The direction teachers want to steer pupils towards is that of the accepted answers. But knowledge is always based on acknowledgment! Knowledge develops and changes over time. It is a laborious process, and a relational process. Making errors are part of this process. It makes you wonder what the purpose of knowledge is. Is it to achieve certainty and control? Or, is it genuine creativity? It is not so much the answers teachers should be focusing on, but on the questions the answers are trying to answer, and on the questions that haven't been asked but should be asked.
I very much like the juggling metaphor. It describes really well how I often feel in an enquiry.
Young children are excellent at generating their own metaphors – also metaphors about 'thinking'. I worry about the lack of space given by teachers to children offering refreshing perspectives on these matters.

Teachers must find space and courage.  In the search for knowledge an 'error' marks a vital moment. An 'error' comes into existence in consciousness in the moment that the belief/idea is called into doubt by other possibilities.  It signifies therefore the moment of receptiveness to thinking otherwise.

(Dialogue ends)

Younger children often adopt an experimental and playful stance with ideas, trying thoughts out and changing their minds without worrying and without strong personal attachment to particular beliefs. They are taken up in the moment by the novelty of what they say. What can adults learn from this apparent flexibility of mind?

We have considered listening as a form of thinking and described experiences of listening with children both as hard work and as effortless. Effortless listening seems possible when there are episodes of enquiry that achieve momentum, flow and engagement with the emerging theories. We suggest that some of the obstacles to listening in the classroom include the power relationships between teachers and pupils, the predominance of rational curriculum planning governed by prescribed objectives and outcomes and doubts about children as reliable epistemological authorities. How might such obstacles be tackled?  What is the adult’s role?

Woods and Jeffery (1996) talk of creative teachers valuing pupils thinking by making room for ‘personal knowledge’ and ‘possibility knowledge’, as a counterbalance to the kind of ‘public knowledge’ embodied in an official curriculum. This echoes Fiumara’s notion, referred to in the introduction, of ‘evolving rationality’ (Fiumara, 1995).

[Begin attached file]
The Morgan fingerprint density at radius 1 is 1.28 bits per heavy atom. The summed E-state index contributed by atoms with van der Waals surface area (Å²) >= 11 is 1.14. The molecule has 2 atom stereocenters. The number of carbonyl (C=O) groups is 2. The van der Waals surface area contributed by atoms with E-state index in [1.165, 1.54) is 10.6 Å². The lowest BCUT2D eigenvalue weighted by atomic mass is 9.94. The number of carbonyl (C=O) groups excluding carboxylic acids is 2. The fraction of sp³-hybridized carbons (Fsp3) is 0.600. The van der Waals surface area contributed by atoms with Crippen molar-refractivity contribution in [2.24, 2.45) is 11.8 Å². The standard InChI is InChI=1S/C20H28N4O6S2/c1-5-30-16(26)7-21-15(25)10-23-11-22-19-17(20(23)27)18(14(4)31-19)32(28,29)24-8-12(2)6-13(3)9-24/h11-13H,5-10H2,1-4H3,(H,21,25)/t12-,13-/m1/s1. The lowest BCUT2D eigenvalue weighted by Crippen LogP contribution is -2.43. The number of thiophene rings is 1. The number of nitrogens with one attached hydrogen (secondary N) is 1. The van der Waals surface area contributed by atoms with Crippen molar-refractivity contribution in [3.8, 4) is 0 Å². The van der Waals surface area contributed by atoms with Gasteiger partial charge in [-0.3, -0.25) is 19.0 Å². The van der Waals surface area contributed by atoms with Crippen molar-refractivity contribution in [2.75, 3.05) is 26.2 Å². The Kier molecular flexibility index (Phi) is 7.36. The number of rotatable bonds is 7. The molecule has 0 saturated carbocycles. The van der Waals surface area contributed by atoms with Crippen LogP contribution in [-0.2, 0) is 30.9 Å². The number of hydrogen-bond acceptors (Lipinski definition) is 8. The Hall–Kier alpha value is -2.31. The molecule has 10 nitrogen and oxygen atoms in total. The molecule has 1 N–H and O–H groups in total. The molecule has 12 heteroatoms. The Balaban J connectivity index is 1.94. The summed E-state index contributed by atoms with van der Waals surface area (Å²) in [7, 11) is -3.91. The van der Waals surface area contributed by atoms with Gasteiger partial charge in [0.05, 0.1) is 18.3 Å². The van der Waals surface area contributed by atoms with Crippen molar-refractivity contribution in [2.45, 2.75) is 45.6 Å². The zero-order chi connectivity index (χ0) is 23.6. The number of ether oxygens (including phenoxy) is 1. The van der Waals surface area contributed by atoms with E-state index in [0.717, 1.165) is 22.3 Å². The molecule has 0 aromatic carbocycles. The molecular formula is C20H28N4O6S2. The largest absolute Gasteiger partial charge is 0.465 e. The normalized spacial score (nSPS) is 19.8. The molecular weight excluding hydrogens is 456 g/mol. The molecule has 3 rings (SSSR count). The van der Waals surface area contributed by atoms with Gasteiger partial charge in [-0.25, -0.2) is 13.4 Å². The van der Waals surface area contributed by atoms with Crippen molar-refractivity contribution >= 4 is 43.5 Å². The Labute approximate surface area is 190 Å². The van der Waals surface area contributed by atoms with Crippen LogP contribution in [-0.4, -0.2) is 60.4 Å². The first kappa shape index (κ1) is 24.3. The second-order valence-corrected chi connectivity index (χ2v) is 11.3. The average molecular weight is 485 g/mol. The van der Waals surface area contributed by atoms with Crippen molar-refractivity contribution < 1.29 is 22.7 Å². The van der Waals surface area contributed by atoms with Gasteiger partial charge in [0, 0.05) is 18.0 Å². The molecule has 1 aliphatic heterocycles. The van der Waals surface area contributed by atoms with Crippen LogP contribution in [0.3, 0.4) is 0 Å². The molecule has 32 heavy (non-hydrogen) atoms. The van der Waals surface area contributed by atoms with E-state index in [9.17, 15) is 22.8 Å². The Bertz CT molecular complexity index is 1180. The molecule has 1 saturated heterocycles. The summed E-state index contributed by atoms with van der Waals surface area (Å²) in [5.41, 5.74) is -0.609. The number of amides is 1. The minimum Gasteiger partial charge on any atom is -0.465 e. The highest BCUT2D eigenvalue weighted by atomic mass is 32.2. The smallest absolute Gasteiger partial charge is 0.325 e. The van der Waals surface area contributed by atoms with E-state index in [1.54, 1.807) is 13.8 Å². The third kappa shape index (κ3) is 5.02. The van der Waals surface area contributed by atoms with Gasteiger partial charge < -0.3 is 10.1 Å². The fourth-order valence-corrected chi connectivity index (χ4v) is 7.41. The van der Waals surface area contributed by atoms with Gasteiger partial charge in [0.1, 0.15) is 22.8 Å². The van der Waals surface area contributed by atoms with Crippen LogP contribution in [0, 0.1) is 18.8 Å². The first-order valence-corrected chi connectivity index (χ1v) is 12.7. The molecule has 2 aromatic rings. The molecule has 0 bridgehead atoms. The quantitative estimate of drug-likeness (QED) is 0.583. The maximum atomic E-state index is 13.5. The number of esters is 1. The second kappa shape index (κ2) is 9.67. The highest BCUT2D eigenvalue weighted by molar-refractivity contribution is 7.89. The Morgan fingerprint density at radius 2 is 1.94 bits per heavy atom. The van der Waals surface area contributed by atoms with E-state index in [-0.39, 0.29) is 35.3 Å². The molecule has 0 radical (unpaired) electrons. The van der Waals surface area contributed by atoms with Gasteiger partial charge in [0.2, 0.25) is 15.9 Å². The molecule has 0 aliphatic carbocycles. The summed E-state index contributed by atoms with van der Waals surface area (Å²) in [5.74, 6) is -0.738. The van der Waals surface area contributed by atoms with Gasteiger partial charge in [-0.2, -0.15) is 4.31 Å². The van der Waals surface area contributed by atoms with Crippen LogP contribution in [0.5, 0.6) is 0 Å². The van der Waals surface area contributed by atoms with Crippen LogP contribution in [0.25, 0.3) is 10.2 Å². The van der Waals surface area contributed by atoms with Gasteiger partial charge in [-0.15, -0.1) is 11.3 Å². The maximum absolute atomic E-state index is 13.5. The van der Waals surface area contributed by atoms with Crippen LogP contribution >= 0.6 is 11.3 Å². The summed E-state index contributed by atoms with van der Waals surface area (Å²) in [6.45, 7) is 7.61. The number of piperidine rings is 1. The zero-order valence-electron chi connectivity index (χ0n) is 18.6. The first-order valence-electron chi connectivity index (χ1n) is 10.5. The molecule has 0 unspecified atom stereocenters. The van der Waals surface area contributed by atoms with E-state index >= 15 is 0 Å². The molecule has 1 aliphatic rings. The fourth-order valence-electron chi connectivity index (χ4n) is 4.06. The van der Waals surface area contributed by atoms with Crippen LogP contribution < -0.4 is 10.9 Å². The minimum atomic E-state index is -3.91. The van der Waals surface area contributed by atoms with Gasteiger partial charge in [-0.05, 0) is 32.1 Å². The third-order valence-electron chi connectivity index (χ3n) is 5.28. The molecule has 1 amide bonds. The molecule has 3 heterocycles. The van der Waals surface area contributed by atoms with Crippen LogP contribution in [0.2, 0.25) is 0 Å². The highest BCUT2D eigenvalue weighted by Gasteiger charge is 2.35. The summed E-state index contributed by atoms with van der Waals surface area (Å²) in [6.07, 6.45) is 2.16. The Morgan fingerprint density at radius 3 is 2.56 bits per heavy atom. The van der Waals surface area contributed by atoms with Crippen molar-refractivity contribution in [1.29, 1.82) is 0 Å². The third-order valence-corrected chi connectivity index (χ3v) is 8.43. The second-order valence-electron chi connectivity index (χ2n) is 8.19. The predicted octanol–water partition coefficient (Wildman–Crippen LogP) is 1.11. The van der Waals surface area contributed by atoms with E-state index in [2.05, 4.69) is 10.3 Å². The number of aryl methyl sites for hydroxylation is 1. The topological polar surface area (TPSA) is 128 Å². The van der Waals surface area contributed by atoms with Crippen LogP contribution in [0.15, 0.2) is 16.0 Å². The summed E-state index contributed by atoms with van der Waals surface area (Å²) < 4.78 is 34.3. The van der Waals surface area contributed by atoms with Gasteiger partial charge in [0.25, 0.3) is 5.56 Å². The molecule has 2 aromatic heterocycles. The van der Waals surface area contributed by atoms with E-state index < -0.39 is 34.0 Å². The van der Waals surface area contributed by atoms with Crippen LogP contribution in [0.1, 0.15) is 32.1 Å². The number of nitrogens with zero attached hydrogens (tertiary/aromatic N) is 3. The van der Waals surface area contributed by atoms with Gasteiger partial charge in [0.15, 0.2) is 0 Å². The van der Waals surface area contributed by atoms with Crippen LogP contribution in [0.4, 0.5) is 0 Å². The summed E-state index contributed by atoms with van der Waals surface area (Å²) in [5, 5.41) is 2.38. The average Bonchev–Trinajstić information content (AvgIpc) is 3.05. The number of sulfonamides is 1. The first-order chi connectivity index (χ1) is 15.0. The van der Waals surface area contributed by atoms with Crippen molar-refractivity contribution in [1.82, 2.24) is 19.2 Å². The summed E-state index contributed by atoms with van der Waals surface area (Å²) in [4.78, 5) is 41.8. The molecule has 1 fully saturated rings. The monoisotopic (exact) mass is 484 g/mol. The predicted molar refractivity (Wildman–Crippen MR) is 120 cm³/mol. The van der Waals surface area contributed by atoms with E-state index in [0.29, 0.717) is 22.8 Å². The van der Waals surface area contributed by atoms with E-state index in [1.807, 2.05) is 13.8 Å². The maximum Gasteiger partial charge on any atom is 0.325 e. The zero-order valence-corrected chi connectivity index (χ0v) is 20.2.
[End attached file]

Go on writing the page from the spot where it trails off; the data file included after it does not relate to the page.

Certain conditions are necessary for genuine space and time to be made available for children to pursue their questions and concerns.  One of these conditions comes into being when the teacher learns to hold back and to suspend her/his interests. The teacher needs to develop a lightness of touch and an intuitive sense of how to intervene rather than depending too much on a familiar procedure. 

In her ‘Inquiry is no Mere Conversation’(1996), Susan Gardner warns against a woolly notion of ‘facilitation’ and over-emphatic claims about children’s natural tendencies to philosophise. She is critical of the idea of allowing discussion to follow its own course. She argues that students are sold short by teachers who lack the ability to maintain direction, to guide and ‘to force depth with respect to the philosophical truth toward which the discussion points’. (Gardner, 1996) She suggests that the facilitator’s own interest in the perplexity of the question may be the best guide to its philosophical potential.

We share Gardner’s concerns about poor quality facilitation. We do not feel it is necessary for the teacher to ‘force depth’ but rather to service the community. The teacher can do this by listening extremely attentively; by continuously feeding back on her perception of progress; by inviting the participants to confirm or reject this view and, in doing so, to maintain or shift the focus. We believe that letting out the reins is often the way to achieve the kind of depth, direction and clarity that Gardner rightly insists are the rewards of successful enquiry. Michael Bonnett (1995) describes a sense of truth that is not constructed by us but is ‘transcendent’. He suggests that letting pupils think is not passive but responsive and ‘open to the draw of content and learner’. Rather than relying on her own interest as a guide, the teacher often has to learn to be perplexed by what perplexes the students. 

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Channel Four Television (November 1994) Pupils from Monorbier Primary School, South Wales, speaking in the programme: ‘Class Action’